India's Reliance ploughs billions from stake sales into debt funds

Reliance Industries is India’s largest private sector company, with a consolidated turnover of $87.1bn and a net profit of $5.3bn for the year ended March 2020.

(FILES) In this file photo taken on October 25, 2018 India's richest man and oil-to-telecom conglomerate Reliance Industries chairman Mukesh Ambani attends the India Mobile Congress 2018 in New Delhi. With global tech giants pumping billions into Reliance, India's richest man is ready to battle Amazon and Walmart for the country's huge e-commerce market. But analysts say it's far from certain that Mukesh Ambani's latest big gamble will pay off. - TO GO WITH AFP STORY INDIA-ECONOMY-RETAIL-ECOMMERCE-RELIANCE-AMBANI,FOCUS BY AMMU KANNAMPILLY
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Reliance Industries, the conglomerate owned by Asia’s richest man, is ploughing billions into Indian debt funds after receiving cash from stake sales and a rights issue, according to people with knowledge of the matter.

The money has been put into ultra-short and money-market funds, and others focused on debt with an average of three- to five-year maturities, according to fund managers.

Mukesh Ambani’s deal-making lured about $20 billion (Dh73.5bn) of investment from Google to Facebook into his digital platform in recent months, raising much anticipation over his plans for the money.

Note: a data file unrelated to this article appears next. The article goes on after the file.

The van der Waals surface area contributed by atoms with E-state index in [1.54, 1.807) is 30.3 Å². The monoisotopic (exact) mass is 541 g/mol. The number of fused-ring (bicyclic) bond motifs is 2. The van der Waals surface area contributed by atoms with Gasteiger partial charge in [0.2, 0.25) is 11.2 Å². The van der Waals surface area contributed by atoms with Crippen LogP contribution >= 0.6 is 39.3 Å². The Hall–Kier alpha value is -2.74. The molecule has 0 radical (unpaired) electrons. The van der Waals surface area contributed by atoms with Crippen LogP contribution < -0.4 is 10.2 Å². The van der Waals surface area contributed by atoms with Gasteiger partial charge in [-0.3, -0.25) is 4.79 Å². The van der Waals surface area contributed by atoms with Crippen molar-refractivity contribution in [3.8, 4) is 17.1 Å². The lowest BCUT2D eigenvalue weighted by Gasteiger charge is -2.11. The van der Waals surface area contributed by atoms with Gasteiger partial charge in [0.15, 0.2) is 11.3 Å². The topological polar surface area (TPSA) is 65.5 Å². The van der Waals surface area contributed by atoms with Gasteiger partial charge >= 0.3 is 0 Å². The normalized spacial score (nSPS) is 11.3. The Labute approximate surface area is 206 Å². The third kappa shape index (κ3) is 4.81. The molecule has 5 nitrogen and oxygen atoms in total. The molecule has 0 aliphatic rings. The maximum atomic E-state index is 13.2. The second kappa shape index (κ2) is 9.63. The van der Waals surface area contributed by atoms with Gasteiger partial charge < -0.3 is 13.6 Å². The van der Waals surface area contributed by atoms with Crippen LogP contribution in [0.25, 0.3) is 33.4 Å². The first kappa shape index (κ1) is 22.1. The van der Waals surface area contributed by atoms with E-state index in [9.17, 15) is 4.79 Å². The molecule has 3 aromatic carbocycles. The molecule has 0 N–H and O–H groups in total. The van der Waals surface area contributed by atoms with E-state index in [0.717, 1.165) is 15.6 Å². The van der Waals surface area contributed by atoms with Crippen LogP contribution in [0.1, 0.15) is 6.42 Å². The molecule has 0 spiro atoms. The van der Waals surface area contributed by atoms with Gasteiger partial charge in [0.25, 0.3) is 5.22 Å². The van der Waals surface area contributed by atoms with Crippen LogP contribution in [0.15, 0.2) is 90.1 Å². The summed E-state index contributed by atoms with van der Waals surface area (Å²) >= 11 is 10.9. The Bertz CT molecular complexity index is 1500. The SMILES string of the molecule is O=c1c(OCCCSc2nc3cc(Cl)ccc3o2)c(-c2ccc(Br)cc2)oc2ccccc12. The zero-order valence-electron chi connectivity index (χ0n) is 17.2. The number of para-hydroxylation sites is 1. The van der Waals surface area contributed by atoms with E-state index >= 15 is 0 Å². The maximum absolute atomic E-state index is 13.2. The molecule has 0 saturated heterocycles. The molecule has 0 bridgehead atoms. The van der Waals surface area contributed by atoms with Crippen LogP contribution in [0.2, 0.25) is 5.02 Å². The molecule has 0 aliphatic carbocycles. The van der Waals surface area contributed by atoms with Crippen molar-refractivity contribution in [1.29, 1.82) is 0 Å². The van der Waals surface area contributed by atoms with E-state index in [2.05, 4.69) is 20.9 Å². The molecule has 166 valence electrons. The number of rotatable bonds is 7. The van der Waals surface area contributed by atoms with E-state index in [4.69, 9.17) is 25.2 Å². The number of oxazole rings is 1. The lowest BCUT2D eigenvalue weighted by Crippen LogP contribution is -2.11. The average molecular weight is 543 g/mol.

The scale of Reliance’s fund flows in the past weeks has become the talk of India’s financial markets, with money managers positioning for a slice of the pie.

The conglomerate, with interests in petrochemicals, retail and telecoms, may have invested as much as 350 billion rupees (Dh17.2bn) across the nation’s debt houses, according to estimates by two of the money managers.

“‘Lately, we have seen sharp inflows into mutual funds’ debt plans from a large conglomerate,” said Dhirendra Kumar, chief executive at Value Research, a mutual fund advisory firm, without naming the company.

“I expect this to continue for some more time.”

A Reliance representative declined to comment.

Foreign currency traders have pointed to the deluge of Reliance-related money pouring into the nation in recent weeks, which helped the rupee advance more than 1 per cent in the past month to become Asia’s best-performing currency.

In June, Reliance said it became free of net debt after selling stakes in Jio Platforms, its digital unit, its energy business, as well completing a rights issue. So far, the company has received about 1.2 trillion rupees from the Jio investments, according to a tally of company filings.

The Reliance money is for longer-term investment, and is not just parked with the funds, according to two of the people.

The Indian company may be taking a bet on the interest-rate cycle with its investments, one person said.

The fund flow is adding to the rally in short-duration bonds, with banks and investors also jumping into such debt amid expectations for more rate cuts by the Reserve Bank of India.

The 5.22 per cent 2025 bond yield has dropped 19 basis points this month, more than the eight basis points decline in the benchmark 10-year yield.

Reliance’s influence in the financial market has in the past also drawn attention.

Last year, the company and a unit accounted for more 60 per cent of a currency swap auction held by the central bank.

Back in 2017, it dropped more than 70bn rupees into funds betting on interest rate declines.